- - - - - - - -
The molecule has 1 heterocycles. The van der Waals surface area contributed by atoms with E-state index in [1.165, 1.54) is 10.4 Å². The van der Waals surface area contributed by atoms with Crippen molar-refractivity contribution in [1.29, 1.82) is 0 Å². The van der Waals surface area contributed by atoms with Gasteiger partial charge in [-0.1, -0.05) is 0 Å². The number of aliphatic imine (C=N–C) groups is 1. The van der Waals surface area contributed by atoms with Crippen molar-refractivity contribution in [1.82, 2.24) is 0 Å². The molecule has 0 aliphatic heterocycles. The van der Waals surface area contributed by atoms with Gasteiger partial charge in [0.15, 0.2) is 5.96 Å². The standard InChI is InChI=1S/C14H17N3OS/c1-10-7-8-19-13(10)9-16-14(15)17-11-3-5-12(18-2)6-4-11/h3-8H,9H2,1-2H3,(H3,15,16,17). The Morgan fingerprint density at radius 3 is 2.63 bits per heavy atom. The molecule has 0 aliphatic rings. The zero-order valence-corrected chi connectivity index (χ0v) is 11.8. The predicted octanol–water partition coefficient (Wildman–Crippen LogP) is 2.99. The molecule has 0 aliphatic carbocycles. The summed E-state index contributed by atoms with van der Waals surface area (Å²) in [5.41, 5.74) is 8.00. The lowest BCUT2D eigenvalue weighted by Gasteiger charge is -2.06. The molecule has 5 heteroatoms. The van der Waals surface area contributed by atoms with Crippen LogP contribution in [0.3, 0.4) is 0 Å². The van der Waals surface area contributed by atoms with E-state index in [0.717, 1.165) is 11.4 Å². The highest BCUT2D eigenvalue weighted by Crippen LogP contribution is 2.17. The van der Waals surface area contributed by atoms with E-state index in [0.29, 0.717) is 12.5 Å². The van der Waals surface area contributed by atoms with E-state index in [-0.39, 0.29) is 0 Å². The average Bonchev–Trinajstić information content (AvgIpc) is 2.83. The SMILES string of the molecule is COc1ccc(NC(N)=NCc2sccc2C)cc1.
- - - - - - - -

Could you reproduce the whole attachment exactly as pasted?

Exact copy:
The molecule has 1 heterocycles. The van der Waals surface area contributed by atoms with E-state index in [1.165, 1.54) is 10.4 Å². The van der Waals surface area contributed by atoms with Crippen molar-refractivity contribution in [1.29, 1.82) is 0 Å². The van der Waals surface area contributed by atoms with Gasteiger partial charge in [-0.1, -0.05) is 0 Å². The number of aliphatic imine (C=N–C) groups is 1. The van der Waals surface area contributed by atoms with Crippen molar-refractivity contribution in [1.82, 2.24) is 0 Å². The molecule has 0 aliphatic heterocycles. The van der Waals surface area contributed by atoms with Gasteiger partial charge in [0.15, 0.2) is 5.96 Å². The standard InChI is InChI=1S/C14H17N3OS/c1-10-7-8-19-13(10)9-16-14(15)17-11-3-5-12(18-2)6-4-11/h3-8H,9H2,1-2H3,(H3,15,16,17). The Morgan fingerprint density at radius 3 is 2.63 bits per heavy atom. The molecule has 0 aliphatic rings. The zero-order valence-corrected chi connectivity index (χ0v) is 11.8. The predicted octanol–water partition coefficient (Wildman–Crippen LogP) is 2.99. The molecule has 0 aliphatic carbocycles. The summed E-state index contributed by atoms with van der Waals surface area (Å²) in [5.41, 5.74) is 8.00. The lowest BCUT2D eigenvalue weighted by Gasteiger charge is -2.06. The molecule has 5 heteroatoms. The van der Waals surface area contributed by atoms with Crippen LogP contribution in [0.3, 0.4) is 0 Å². The van der Waals surface area contributed by atoms with E-state index in [0.717, 1.165) is 11.4 Å². The highest BCUT2D eigenvalue weighted by Crippen LogP contribution is 2.17. The van der Waals surface area contributed by atoms with E-state index in [0.29, 0.717) is 12.5 Å². The van der Waals surface area contributed by atoms with E-state index in [-0.39, 0.29) is 0 Å². The average Bonchev–Trinajstić information content (AvgIpc) is 2.83. The SMILES string of the molecule is COc1ccc(NC(N)=NCc2sccc2C)cc1.